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Every cell in our beautiful and amazing bodies contains the whirling wisdom of the universe. This is the journey of one witch remembering that, and celebrating the sacred and divine in beings of all genders and manifestations.

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Life's Precious Breath

         I’m not sure when I first began to divert all my precious breath into the colorful hot air balloon I had sewn together with remnants of mangled religious myths, and yards of unrealistic and projected expectations.  But, somewhere between college and grad school, I filled it with enough of my own hot air to launch it into the stratosphere.  By the time I was 40, the balloon was so voluminous, so huge, so heavy, even my frantic hyperventilation could no longer keep it aloft.  I did not have enough breath in my body, and it crashed to the earth.  

        Dazed and disoriented, I untangled myself from the yards and yards of brightly stitched stories, and crawled out from under the wreckage.  Slowly I began to breathe easier, in and out, no longer winded, no longer light headed. With my precious breath no longer diverted to an untenable cause, I began to examine the pieces of fabric I had sewn together. 

        The huge swath of purple cloth was the mangled myth of an ancient faith I had adopted as a nine-year-old.  The story told of a wise and loving god/man sacrificed by his father god for the redemption of the world.  In the corrupt version of that faith, violence was not only allowed, but required somehow by the elder god.  In the corrupt version of that faith, we were supposed to also sacrifice our very selves to follow him.  Even though I had rejected that interpretation of the story through my studies in seminary, it still permeated the institutions through which I did my work as a minister.  

       Next I traced the shimmering length of moonlight white trim that had lit up  each seam of the hot air balloon.  It was the fairytale fueled and new age marketed misunderstanding of the magic and energy that flowed, ungrounded, though the circuitry of my body.  As a solitary witch, I believed I could energetically hold all the space for every group or event of which I was part, singlehandedly.

       Finally, I took in the biggest piece, yards and yards of bright and shiny gold and orange.  It was my “pay no attention to the man behind the curtain” story.  It was the smoke and mirrors of my own musical, performing, and group facilitation talents.  It was the projection of my own and others’ expectations of how I should use my talents in the service of my spiritual and religious work.  Those expectations fooled me into believing I could live a very extroverted life, even though I was actually an introvert who needed a huge amount of solitude and quiet to survive.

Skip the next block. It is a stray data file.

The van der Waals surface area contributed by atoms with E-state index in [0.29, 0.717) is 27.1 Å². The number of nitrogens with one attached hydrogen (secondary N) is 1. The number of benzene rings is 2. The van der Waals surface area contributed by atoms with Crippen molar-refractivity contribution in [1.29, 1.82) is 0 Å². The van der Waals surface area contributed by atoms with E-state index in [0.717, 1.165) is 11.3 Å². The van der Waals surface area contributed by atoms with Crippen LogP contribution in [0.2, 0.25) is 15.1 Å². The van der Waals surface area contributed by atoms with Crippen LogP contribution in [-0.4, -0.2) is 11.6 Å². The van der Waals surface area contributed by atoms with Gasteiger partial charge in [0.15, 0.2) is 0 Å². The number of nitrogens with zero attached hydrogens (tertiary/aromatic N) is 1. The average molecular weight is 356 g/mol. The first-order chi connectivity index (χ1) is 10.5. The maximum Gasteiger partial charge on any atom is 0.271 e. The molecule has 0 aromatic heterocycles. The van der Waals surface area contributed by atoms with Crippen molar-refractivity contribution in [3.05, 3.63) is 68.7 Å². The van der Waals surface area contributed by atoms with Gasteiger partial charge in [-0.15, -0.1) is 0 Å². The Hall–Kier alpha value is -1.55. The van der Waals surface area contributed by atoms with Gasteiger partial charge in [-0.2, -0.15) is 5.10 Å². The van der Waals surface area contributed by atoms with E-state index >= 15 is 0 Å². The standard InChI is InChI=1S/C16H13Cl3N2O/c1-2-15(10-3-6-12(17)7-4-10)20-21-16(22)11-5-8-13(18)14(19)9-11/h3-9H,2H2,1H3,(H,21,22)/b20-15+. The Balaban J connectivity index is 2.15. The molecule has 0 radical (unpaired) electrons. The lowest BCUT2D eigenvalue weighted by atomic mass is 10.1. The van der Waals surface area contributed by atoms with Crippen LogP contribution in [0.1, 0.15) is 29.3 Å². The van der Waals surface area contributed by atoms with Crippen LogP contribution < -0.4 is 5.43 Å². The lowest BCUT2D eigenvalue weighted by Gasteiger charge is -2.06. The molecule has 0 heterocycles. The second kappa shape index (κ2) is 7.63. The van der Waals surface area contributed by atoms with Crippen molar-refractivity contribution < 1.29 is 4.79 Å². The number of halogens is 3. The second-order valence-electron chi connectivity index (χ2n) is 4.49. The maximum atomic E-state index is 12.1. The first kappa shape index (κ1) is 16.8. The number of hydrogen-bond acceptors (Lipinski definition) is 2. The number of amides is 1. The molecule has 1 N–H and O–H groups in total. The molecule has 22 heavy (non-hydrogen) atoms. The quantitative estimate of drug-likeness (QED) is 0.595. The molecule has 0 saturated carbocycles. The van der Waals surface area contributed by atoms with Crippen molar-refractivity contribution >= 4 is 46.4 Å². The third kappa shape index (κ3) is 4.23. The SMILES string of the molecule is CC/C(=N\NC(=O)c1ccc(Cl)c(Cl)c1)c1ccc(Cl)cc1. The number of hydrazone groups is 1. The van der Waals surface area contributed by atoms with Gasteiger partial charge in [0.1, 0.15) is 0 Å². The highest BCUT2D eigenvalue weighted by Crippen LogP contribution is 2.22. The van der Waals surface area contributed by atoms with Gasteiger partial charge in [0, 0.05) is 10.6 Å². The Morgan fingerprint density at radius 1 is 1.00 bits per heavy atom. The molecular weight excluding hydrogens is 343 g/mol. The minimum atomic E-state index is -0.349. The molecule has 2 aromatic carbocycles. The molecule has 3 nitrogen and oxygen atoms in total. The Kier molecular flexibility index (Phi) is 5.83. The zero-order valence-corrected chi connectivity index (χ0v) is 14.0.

I looked at all the fabric pieces that had made up my hot air balloon, smaller now without my life’s breath inflating it, and let them go.  The purple swath of mangled myth? There is no such thing as redemptive violence.   In fact, I am now wary of any myth from any tradition that can be used to glorify violence or demand such cruel sacrifice.  The moonlight white trim of ungrounded magic?  No witch or worker of magic can hold so much space all by themselves without bursting into energetic flames.  I understand now how important it is to have a community of wise ones to help us learn how to work with and manage the power.  And the biggest piece, the yards and yards of my false extroverted persona?  My gifts and talents are lovely, but I have the responsibility to myself to use them more judiciously. 

       Many of us find ourselves blowing our life’s breath into such patchwork balloons, trying desperately to keep them in the sky.  They are made up of many things:  scraps of distorted family stories, remnants of mangled religious myths,  yards of projected expectations, even the fringe of our own fears.  What I know now is that our life’s breath is precious, and should not be used to keep those balloons aloft.  Blessings on our breath.  May each inhalation and exhalation flow freely, giving life to the very sacred cells of our very sacred bodies.

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Lizann Bassham was both an active Reclaiming Witch and an Ordained Christian Minister in the United Church of Christ. She served as Campus Pastor at Pacific School of Religion in Berkeley working with a multi-faith student community. She was a columnist for SageWoman magazine, a novelist, playwright, and musician. Once, quite by accident, she won a salsa dance contest in East L.A. Lizann died on May 27, 2018.


  • Molly
    Molly Wednesday, 16 October 2013

    Loved this very much. Thank you.

  • Lizann Bassham
    Lizann Bassham Wednesday, 16 October 2013

    Thanks Molly, blessing on your precious breath.

  • Julie Landa
    Julie Landa Saturday, 16 November 2013

    A beautiful reminder of the lifelong process of remembering yourself and finding balance. Thank you!

  • Lizann Bassham
    Lizann Bassham Saturday, 16 November 2013

    Thank you Julie - blessings on your process and balance.

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